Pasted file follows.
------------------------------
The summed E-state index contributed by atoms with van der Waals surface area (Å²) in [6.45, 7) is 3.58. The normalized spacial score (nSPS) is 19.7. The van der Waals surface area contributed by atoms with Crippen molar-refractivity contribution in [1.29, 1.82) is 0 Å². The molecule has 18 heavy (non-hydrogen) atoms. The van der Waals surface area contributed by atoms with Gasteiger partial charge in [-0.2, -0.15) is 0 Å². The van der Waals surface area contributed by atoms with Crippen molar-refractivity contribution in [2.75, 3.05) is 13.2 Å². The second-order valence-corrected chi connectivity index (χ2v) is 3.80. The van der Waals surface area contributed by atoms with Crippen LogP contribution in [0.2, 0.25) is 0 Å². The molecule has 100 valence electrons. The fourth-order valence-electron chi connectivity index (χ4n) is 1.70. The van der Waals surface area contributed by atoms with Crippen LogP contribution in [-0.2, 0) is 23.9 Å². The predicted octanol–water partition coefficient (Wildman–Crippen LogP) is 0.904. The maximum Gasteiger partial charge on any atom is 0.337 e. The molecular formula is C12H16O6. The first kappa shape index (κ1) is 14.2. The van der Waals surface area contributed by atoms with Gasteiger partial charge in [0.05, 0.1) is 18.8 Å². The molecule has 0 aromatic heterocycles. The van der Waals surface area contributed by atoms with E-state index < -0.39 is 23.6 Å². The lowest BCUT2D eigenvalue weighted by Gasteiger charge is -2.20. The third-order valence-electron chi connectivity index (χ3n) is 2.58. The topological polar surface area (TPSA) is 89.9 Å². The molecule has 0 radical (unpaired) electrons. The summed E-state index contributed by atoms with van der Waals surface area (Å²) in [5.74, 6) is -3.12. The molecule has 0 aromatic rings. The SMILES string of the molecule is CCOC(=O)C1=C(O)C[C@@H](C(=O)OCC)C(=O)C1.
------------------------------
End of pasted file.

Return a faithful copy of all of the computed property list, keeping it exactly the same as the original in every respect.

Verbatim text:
The summed E-state index contributed by atoms with van der Waals surface area (Å²) in [6.45, 7) is 3.58. The normalized spacial score (nSPS) is 19.7. The van der Waals surface area contributed by atoms with Crippen molar-refractivity contribution in [1.29, 1.82) is 0 Å². The molecule has 18 heavy (non-hydrogen) atoms. The van der Waals surface area contributed by atoms with Gasteiger partial charge in [-0.2, -0.15) is 0 Å². The van der Waals surface area contributed by atoms with Crippen molar-refractivity contribution in [2.75, 3.05) is 13.2 Å². The second-order valence-corrected chi connectivity index (χ2v) is 3.80. The van der Waals surface area contributed by atoms with Crippen LogP contribution in [0.2, 0.25) is 0 Å². The molecule has 100 valence electrons. The fourth-order valence-electron chi connectivity index (χ4n) is 1.70. The van der Waals surface area contributed by atoms with Crippen LogP contribution in [-0.2, 0) is 23.9 Å². The predicted octanol–water partition coefficient (Wildman–Crippen LogP) is 0.904. The maximum Gasteiger partial charge on any atom is 0.337 e. The molecular formula is C12H16O6. The first kappa shape index (κ1) is 14.2. The van der Waals surface area contributed by atoms with Gasteiger partial charge in [0.05, 0.1) is 18.8 Å². The molecule has 0 aromatic heterocycles. The van der Waals surface area contributed by atoms with E-state index < -0.39 is 23.6 Å². The lowest BCUT2D eigenvalue weighted by Gasteiger charge is -2.20. The third-order valence-electron chi connectivity index (χ3n) is 2.58. The topological polar surface area (TPSA) is 89.9 Å². The molecule has 0 radical (unpaired) electrons. The summed E-state index contributed by atoms with van der Waals surface area (Å²) in [5.74, 6) is -3.12. The molecule has 0 aromatic rings. The SMILES string of the molecule is CCOC(=O)C1=C(O)C[C@@H](C(=O)OCC)C(=O)C1.